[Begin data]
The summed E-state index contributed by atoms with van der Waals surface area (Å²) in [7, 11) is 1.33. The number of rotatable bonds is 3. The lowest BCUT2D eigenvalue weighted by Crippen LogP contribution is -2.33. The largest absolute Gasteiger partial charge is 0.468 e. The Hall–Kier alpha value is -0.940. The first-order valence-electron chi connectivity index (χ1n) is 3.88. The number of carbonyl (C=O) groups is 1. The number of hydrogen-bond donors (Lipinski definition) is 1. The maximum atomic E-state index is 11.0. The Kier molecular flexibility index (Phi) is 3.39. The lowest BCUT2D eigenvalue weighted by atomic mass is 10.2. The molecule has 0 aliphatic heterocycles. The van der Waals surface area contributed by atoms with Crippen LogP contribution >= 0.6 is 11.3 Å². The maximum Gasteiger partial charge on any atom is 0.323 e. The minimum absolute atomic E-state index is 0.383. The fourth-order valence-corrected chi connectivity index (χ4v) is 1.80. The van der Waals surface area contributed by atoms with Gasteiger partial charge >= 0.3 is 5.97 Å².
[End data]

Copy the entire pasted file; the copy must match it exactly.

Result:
The summed E-state index contributed by atoms with van der Waals surface area (Å²) in [7, 11) is 1.33. The number of rotatable bonds is 3. The lowest BCUT2D eigenvalue weighted by Crippen LogP contribution is -2.33. The largest absolute Gasteiger partial charge is 0.468 e. The Hall–Kier alpha value is -0.940. The first-order valence-electron chi connectivity index (χ1n) is 3.88. The number of carbonyl (C=O) groups is 1. The number of hydrogen-bond donors (Lipinski definition) is 1. The maximum atomic E-state index is 11.0. The Kier molecular flexibility index (Phi) is 3.39. The lowest BCUT2D eigenvalue weighted by atomic mass is 10.2. The molecule has 0 aliphatic heterocycles. The van der Waals surface area contributed by atoms with Crippen LogP contribution >= 0.6 is 11.3 Å². The maximum Gasteiger partial charge on any atom is 0.323 e. The minimum absolute atomic E-state index is 0.383. The fourth-order valence-corrected chi connectivity index (χ4v) is 1.80. The van der Waals surface area contributed by atoms with Gasteiger partial charge >= 0.3 is 5.97 Å².